LOWELL -- In his years of working in a nuclear-reactor room on a Navy ship, Scott Silbernagel became masterful at boiling down a message to a few, concise words.
That's because Silbernagel and his colleagues couldn't afford misunderstanding each other, even though the room was buzzing with machines, he said.
But the 27-year-old UMass Lowell sophomore in the electrical-engineering program knows explaining his unique skill -- and how it can be applied to other jobs -- may not always be easy when interviewing with prospective employers.
That's where Edge4Vets comes in, said Tom Murphy, who developed the career-development program that is being provided at some East Coast locations, including at UMass Lowell.
The program helps veterans adjust from military culture to civilian mentality, and learn how to tout their personal achievements instead of team efforts. It also brings in industry mentors to help participants network for job opportunities.
UMass Lowell has become the first university to adopt the Edge4Vets program because, as Chancellor Marty Meehan said, it's not acceptable to leave those who served the country unemployed.
"We will not rest until each one of the veterans finds a job," Meehan said.
Edge4Vets, a three-day program designed to provide student veterans with job-interview skills to enter the life-sciences industry, kicked off at UMass Lowell on Friday.
Led by Covidien, a medical-device manufacturer in Ireland with U.S. headquarters in Mansfield, with support from Vertex Pharmaceuticals, Fresenius Medical Care and Haemonetics, Edge4Vets shows ex-military men and women how to articulate their strengths, and guarantees an interview for an internship opportunity at the end of the program.
After the pilot program, held last summer in Boston and involving 25 nonstudents, 30 percent of participants secured jobs, according to Murphy.
With more than 1,400 student veterans enrolled, UMass Lowell is ranked among the most military-friendly schools by G.I. Jobs magazine, according to the university. The university has ROTC units and an office of veterans services.
Meehan said working with Edge4Vets reflects UMass Lowell's commitment to helping veterans.
Michael Dunford, senior vice president of human resources at Covidien, said matching the students with industry mentors sets Edge4Vets apart from similar programs.
"Networking is what it's all about," Dunford said.
Edge4Vets at UMass Lowell, which will continue with a three-hour session Friday and again on March 28, involves 25 student veterans. In addition to mentors from the sponsoring companies, Chris King from the state Department of Veterans' Services will take part in the program.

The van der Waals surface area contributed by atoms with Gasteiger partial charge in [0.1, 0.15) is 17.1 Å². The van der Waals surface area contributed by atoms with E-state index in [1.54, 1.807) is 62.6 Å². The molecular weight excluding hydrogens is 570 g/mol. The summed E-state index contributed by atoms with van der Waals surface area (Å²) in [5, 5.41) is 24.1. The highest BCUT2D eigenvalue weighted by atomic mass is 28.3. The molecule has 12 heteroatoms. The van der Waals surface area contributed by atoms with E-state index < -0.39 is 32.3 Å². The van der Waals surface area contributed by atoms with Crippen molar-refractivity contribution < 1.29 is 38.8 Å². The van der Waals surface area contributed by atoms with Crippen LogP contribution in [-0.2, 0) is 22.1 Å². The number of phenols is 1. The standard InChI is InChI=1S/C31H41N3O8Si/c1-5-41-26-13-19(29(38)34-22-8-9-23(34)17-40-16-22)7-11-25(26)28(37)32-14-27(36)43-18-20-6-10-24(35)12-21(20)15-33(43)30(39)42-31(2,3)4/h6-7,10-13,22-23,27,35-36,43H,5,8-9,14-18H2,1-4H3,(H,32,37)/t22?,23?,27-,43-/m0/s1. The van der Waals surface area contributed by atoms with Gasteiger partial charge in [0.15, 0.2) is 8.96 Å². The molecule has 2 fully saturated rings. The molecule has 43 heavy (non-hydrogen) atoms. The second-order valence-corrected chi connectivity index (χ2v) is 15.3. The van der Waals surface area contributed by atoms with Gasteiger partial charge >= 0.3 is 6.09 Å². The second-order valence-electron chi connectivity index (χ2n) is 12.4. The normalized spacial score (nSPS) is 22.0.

Murphy stressed that the veterans must replace the "We" mentality with an "I" mentality, and try to sell themselves in job interviews.
Corwin Hee, director of information system at Covidien, who served in the Army from 1990 through 1994, also said the sole goal for men and women in the military is to accomplish missions, and they can have a hard time explaining why a company should hire them over others.
Nick Pulliam, a Chelmsford resident who helps with quality assurance of products at Fresenius Medical Care in Waltham, said he had difficulties transitioning back to the job he had at a different company in 2005 after serving in Iraq with the Army. His approach to solving problems had changed, he said.
Pulliam, who now uses his experience to serve as a mentor for Edge4Vets, said he also felt a void in the absence of veterans around him who would understand what he went through.
Alex Gerrish, a 22-year-old UMass Lowell junior from Dracut, currently serves in the Army National Guard while majoring in business/accounting and criminal justice. He said how to showcase his work ethic in a job interview is among the things he want to learn in the program.
Chris Reinke, an ex-Marine, said he is an example of success with Edge4Vets. After attending the pilot program last summer, the Marlboro resident, who had taught leadership courses at the College of the Holy Cross and Yale University while still in the military, successfully landed a sales job with Covidien.
Many mentors and students said leadership is one undeniable quality that most veterans possess.
"Leadership is a universal strength," said Steve Daniels, vice president of business operations and emerging markets at Covidien, who began his career at the company 20 years ago after six years in the Navy.
The only thing veterans need to know, Daniels said, is what opportunities are out there and how they fit in those positions.